Tuesday, March 8, 2011

The bizarre civility of Kenyan thieves

Despite my recent viewing of the grim after affects of mob justice and the fact that our house is guarded 24 hours a day, Western Kenya is hardly the least safe place I’ve lived.  West Philadelphia or Washington DC probably top that list, and I certainly walked with a lot more trepidation on those streets than I ever do here.  

Busia is a still a smallish town and while there is theft, it’s rarely violent.  And the mob justice attests to the protective intolerance to theft among the population.  Who’d dare to publicly rob you when a cry of “mwizi” (thief) will incite an angry mob against them?  So, people may have items stolen from their homes, but you generally feel safe walking down the street. 

That said, the bigger cities in Kenya, Nairobi (or Nairobbery as it’s sometimes known) in particular, are notoriously dangerous.  Walk down the wrong street and you can pretty much guarantee an incident.  Some of our field officers recently did some surveying work in Nairobi and even the people visited encouraged the surveyors to leave the neighborhood before 4 PM lest they risk being attacked. 

Their driver was not so lucky.  He took a wrong turn while waiting for his team to return and wound up with a gun in his face and lighter about 8,000 Ksh ($100) and a laptop. 
Recalling this incident to me he said, “But god is good because they left me with my phone and 150 Ksh.”  This is not because they didn’t find the phone and the 150 Ksh; the purposely left them for him so that he would have a way to get help and respectfully called him "mzee" throughout the robbery.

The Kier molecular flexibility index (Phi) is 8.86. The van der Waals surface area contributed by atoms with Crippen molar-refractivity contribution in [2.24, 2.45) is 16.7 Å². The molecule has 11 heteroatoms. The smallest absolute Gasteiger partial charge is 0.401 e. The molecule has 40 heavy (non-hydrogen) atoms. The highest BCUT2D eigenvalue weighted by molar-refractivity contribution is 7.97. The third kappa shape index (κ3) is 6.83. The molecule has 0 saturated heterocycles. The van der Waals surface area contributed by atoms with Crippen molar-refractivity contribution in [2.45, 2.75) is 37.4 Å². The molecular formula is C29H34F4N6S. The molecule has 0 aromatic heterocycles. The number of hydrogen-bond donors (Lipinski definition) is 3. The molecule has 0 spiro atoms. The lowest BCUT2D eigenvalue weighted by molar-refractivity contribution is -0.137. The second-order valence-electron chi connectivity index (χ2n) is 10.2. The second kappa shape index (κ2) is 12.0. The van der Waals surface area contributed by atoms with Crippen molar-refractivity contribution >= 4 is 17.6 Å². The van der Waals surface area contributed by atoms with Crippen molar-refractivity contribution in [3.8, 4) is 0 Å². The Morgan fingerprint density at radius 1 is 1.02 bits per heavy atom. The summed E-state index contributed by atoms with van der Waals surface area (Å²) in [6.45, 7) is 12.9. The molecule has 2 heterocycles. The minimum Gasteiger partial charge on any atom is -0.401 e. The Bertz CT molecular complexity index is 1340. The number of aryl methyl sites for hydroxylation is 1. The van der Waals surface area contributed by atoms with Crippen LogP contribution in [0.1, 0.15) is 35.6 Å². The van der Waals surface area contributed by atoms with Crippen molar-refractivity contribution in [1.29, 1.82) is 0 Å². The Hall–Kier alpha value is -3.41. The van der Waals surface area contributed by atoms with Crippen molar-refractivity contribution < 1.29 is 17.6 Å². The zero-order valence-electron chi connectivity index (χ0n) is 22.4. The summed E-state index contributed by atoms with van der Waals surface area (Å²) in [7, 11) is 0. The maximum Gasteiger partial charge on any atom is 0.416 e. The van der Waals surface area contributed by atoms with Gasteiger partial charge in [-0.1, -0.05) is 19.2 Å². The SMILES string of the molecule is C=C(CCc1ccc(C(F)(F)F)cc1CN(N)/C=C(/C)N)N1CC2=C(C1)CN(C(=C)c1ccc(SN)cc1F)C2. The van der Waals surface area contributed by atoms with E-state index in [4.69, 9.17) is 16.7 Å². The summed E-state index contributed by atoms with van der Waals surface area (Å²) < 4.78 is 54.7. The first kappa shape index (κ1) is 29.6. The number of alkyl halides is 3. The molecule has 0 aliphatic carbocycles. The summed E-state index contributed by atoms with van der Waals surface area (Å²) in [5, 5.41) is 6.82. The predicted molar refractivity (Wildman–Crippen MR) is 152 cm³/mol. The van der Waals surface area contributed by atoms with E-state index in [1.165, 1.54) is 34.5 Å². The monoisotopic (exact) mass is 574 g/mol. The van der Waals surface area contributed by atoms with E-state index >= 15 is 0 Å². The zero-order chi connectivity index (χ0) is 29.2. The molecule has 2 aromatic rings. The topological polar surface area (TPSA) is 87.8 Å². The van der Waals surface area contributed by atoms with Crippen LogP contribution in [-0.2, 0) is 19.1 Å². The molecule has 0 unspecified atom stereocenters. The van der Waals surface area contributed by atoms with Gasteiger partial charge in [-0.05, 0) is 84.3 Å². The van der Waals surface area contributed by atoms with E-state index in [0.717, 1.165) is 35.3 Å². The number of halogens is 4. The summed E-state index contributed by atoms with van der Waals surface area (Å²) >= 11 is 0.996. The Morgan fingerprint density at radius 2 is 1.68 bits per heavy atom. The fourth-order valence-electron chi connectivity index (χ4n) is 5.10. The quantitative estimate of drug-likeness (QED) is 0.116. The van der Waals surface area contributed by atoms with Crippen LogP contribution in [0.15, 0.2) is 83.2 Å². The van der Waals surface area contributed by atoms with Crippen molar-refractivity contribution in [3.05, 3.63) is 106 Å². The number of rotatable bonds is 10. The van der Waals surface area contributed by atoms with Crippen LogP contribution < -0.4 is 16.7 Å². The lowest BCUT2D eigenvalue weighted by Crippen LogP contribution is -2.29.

Since this incident, I’ve heard several other stories about the bizarre civility of Kenyan thieves.  A woman who was carjacked and held hostage until she emptied her bank account but later called on cell phone to make sure she got home all right.  A fellow mugged on the street but given bus fare to get home.  Others robbed but left with a phone to call for help.

What’s going on here?  A few anecdotes don’t a social trend make, but you rarely hear about this kind of civility among robbers in the US.  The idea back home is to terrorize the victim enough so that they fear going to the police, not to call them elder and look after their welfare.   

I have a few inchoate theories about what’s going on here: Maybe since there’s so little trust in the police to get the job done (among good guys and bad guys), there’s no real incentive to discourage a victim for seeking justice through intimidation.  

Or maybe the level of poverty here drives people to crime who aren’t so naturally inclined towards it. So, in a society with a 5 % unemployment rate only the true miscreants are driven to crime, but a society in which a full 50% are unemployed pulls in a lot more people – not just the sociopaths – to a life of crime that they would otherwise avoid.  Maybe those guys are nicer criminals?

There are probably other factors at play here that a criminologist or other social scientist might be able to illuminate.  I’m just going to take a small measure of comfort in the possibility of a courteous “thank you come again” mugging should I have to endure one. 

2 comments:

  1. Keep this going please, great job!

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  2. I've also heard stories where thieves take your phone, but give you back the simcard. They're gonna throw it away anyway. A friend of mine was hijacked along Thika road but she was given enough bus fare home from where they dropped her off.

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